20131221 Head prosecutor to be forced from post
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Head prosecutor to be forced from post

TRANSFERRED: Chen Shou-huang is to be transferred to the Supreme Prosecutors’ Office after the prosecutor committee decided he was involved in improper lobbying

Staff writer, with CNA

Former head prosecutor of the Taiwan High Prosecutors’ Office, Chen Shou-huang, talks to reporters yesterday after it was announced that he had been removed from his post.
Photo: CNA

The Ministry of Justice announced yesterday the removal of Taiwan High Prosecutors’ Office head prosecutor Chen Shou-huang (陳守煌) for alleged involvement in an improper lobbying case involving Legislative Speaker Wang Jin-pyng (王金平).

The Executive Yuan approved the removal yesterday, the ministry said, adding that Chen will be transferred to the Supreme Prosecutors’ Office.

The ministry said the removal came after an investigation by the ministry’s Prosecutor Evaluation Committee, which reached a decision on Saturday last week. The committee said Chen was involved in the lobbying case and that it recommended he be given an administrative reprimand.

The committee said Prosecutor-General Huang Shih-ming (黃世銘) gave the green light to Special Investigation Division (SID) prosecutor Cheng Shen-yuan (鄭深元) to apply for a wiretap on subjects unrelated to any open investigations.

Huang also approved the production of a transcript of a wiretapped conversation, which was used when the SID reported possible misconduct on Sept. 6, based on a conversation it overheard between Wang and Democratic Progressive Party caucus whip Ker Chien-ming (柯建銘).

In the conversation, Wang and Ker discussed lobbying then-minister of justice Tseng Yung-fu (曾勇夫) and Chen Shou-huang to prevent Taiwan High Prosecutors’ Office prosecutor Lin Shiow-tao (林秀濤) from appealing Ker’s acquittal in June in a breach of trust case, the SID said.

The committee said that Huang visited President Ma Ying-jeou (馬英九) with information on an ongoing investigation that was obtained via the wiretaps.

Huang’s action in reporting to the president had no constitutional basis, the committee said, as the Republic of China Constitution does not list the president as the head of the Legislative Yuan, Ministry of Justice or the Executive Yuan.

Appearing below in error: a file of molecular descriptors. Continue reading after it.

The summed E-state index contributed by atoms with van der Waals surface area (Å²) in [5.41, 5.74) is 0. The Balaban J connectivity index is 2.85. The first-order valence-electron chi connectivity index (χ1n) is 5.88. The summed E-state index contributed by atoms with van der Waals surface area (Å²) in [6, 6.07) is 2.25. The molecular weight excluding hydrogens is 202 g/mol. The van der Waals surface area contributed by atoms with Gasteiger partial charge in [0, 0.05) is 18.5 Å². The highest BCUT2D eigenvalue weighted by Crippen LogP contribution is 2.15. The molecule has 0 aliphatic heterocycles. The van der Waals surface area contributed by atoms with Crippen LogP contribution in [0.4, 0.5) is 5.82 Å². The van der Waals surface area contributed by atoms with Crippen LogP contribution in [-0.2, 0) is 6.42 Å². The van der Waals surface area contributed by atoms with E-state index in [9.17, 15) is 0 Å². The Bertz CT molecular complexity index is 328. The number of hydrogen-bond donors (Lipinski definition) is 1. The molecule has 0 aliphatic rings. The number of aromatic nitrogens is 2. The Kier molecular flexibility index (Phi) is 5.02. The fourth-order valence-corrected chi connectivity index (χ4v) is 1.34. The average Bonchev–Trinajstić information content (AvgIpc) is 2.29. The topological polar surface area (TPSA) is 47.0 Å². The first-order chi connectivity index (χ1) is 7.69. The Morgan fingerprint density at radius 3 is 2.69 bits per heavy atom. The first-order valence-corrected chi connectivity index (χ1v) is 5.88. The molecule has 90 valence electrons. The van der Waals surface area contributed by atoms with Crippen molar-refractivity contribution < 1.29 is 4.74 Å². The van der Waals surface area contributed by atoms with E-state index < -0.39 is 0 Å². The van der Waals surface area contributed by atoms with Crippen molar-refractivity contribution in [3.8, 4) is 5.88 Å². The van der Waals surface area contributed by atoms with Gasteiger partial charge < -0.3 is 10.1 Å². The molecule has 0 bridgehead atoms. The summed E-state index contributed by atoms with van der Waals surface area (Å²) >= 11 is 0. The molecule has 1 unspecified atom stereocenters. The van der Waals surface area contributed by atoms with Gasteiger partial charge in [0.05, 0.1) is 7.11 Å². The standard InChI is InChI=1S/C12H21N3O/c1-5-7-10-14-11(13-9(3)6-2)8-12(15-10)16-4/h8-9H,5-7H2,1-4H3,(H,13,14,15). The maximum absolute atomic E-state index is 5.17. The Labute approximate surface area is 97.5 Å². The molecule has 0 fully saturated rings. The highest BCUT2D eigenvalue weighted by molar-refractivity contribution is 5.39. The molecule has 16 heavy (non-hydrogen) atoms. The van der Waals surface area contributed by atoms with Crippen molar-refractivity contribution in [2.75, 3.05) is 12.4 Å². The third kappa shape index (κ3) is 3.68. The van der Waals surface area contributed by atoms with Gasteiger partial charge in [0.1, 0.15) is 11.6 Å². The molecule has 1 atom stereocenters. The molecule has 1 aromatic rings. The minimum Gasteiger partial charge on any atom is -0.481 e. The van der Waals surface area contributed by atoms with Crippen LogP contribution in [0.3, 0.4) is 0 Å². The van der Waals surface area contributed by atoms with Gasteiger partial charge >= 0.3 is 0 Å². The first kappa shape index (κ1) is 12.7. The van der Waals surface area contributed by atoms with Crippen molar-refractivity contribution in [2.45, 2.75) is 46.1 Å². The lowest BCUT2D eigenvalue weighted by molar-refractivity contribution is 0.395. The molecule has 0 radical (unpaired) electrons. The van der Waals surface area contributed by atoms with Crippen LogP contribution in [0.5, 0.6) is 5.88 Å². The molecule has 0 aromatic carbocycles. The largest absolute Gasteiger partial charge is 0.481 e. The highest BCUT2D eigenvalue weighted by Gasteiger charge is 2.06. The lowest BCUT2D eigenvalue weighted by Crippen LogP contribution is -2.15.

The committee said Huang and SID section chief Yang Jung-tsung (楊榮宗) have undermined the credibility of the Supreme Prosecutors’ Office, the SID’s superior authority. It recommended that Huang be dismissed and Yang and Cheng be admonished. The trio have been handed over to the Control Yuan.

The committee recommended that Chen Shou-huang and Lin Hsiu-tao be given lighter administrative reprimands, as they are believed to have been forthcoming with their accounts, the committee said.

In response to the ministry’s announcement yesterday, Chen Shou-huang said he respected the ministry’s decision, while insisting on his innocence.

In related developments, a motion to impeach Huang was withdrawn at the last minute on Thursday, delaying a second attempt to remove him for leaking information to the president about his political rival.

The withdrawal does not mean Huang is off the hook, as the Control Yuan member who withdrew the motion, Wu Feng-shan (吳豐山), said he will resubmit it at a later date.

Wu withdrew the motion after some of the nine members present at Thursday’s meeting complained that the committee’s report about Huang’s alleged leaking of information was “not complete” and that they had not received an official copy of the report.

Huang, insisting that it was his duty to disclose cases of improper lobbying involving senior politicians, has vowed to resign if he is impeached by the Control Yuan or found guilty in a first court trial.

He survived the first Control Yuan attempt to impeach him on Nov. 28, when a tied vote defeated the motion.

According to Control Yuan regulations, an impeachment vote needs a clear majority to be passed. An impeachment meeting can be held a maximum of twice against an official for the same charges.

Additional reporting by Rich Chang

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